Recently, we were asked to allow our daughter to be a part of an experiment led by a high school student collecting data for her report. The experiment involves 100 students (~age range 5-7) answering a series of questions as it relates to race, using a black doll and a white doll. A few of the questions were: 1) Which doll is the bad doll? 2) Which doll is the prettiest doll? 3) Which doll looks like you? My instincts told me that I’m not ok with letting my daughter participate. Sidebar: Didn’t we already figure this out in the first experiment back in the 1940s with the Clarks?!?!
As a doting Mom, there are a lot of things I say about my child that you’d hear many parents say about their children…only mine happens to be true-lol! My daughter is thee desire of my heart! She is beautiful, a genius, kind, smart, articulate, funny, well behaved, and loving - to name a few. After being in a local store looking for a specific hair care product, my daughter asked me why, out of all of the products she’d seen in the isle, were there only a few people on the boxes that looked like us. So, on my list to describe my little one, I’m adding, ‘astute’. Needless to say, I answered the question in terms of product ownership, which led into business building and entrepreneurship as inputs to being able to influence a shift in perception. She walked away with asking me to invest in her company when she gets older, which was a proud moment – yes, but my underlying goal was to empower my little girl.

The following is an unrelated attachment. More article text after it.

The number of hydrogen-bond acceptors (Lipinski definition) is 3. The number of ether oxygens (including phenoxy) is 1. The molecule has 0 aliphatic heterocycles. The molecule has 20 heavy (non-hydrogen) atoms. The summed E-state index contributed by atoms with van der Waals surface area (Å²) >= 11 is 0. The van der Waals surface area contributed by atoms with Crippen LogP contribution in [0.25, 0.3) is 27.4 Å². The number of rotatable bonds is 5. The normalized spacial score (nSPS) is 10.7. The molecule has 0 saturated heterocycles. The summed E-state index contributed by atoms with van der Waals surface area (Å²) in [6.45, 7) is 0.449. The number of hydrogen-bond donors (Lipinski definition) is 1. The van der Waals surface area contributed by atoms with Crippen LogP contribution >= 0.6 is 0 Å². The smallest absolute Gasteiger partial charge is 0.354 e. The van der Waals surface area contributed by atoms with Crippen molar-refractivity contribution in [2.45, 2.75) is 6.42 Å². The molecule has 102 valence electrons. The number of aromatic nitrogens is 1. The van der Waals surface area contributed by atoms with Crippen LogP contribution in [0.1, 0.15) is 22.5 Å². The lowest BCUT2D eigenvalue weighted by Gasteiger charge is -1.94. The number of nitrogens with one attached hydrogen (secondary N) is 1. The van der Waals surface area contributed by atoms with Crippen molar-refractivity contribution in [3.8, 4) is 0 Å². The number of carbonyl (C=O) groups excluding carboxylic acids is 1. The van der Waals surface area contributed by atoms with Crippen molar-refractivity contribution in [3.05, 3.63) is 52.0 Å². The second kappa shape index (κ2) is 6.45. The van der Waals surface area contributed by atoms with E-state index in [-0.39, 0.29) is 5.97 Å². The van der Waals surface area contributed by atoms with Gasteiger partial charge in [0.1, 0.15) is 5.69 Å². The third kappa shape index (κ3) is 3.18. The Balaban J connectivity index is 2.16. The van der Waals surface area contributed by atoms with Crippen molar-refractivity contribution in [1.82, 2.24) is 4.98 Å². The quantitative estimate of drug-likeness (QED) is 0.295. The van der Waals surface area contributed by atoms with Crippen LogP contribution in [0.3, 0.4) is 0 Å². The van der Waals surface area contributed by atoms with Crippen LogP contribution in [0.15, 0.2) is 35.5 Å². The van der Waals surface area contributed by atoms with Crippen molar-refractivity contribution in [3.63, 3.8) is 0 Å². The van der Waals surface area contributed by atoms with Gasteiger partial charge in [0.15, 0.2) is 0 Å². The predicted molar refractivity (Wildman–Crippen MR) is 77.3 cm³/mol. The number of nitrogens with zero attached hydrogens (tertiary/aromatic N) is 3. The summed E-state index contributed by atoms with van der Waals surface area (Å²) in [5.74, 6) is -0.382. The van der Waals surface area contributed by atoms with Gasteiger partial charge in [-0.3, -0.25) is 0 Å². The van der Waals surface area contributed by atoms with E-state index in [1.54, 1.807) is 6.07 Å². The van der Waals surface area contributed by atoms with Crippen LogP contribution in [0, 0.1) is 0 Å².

While we live to raise our children to function in this world, I happen to believe race has always been a part of it. But aren’t there other measures in capturing the essence of what this high school student’s intention is in her data collection? The idea of the experiment when it was done back in the 1940s was to study children’s attitude about race. In my mind the experiment offers, I believe, what we already know to be true. We know that that their parents, television, friends, family, magazines, music and social media (amongst other things) influence children. This isn’t breaking news!!!
One of the reasons I’m opposed to allowing my daughter to participate is because I think it has the potential to offer a suggestion in a young mind. Maybe I wouldn’t be so opposed to this experiment if the questions were not surrounding the doll’s color…I’m not sure. What I am sure of is that my instincts said, ‘don’t do it.’ And over the years, I’ve learned to rely on and trust that internal voice, and that was enough for me.
What do you think? Would you let your kid participate in this experiment? Why or why not?
Thanks for reading!
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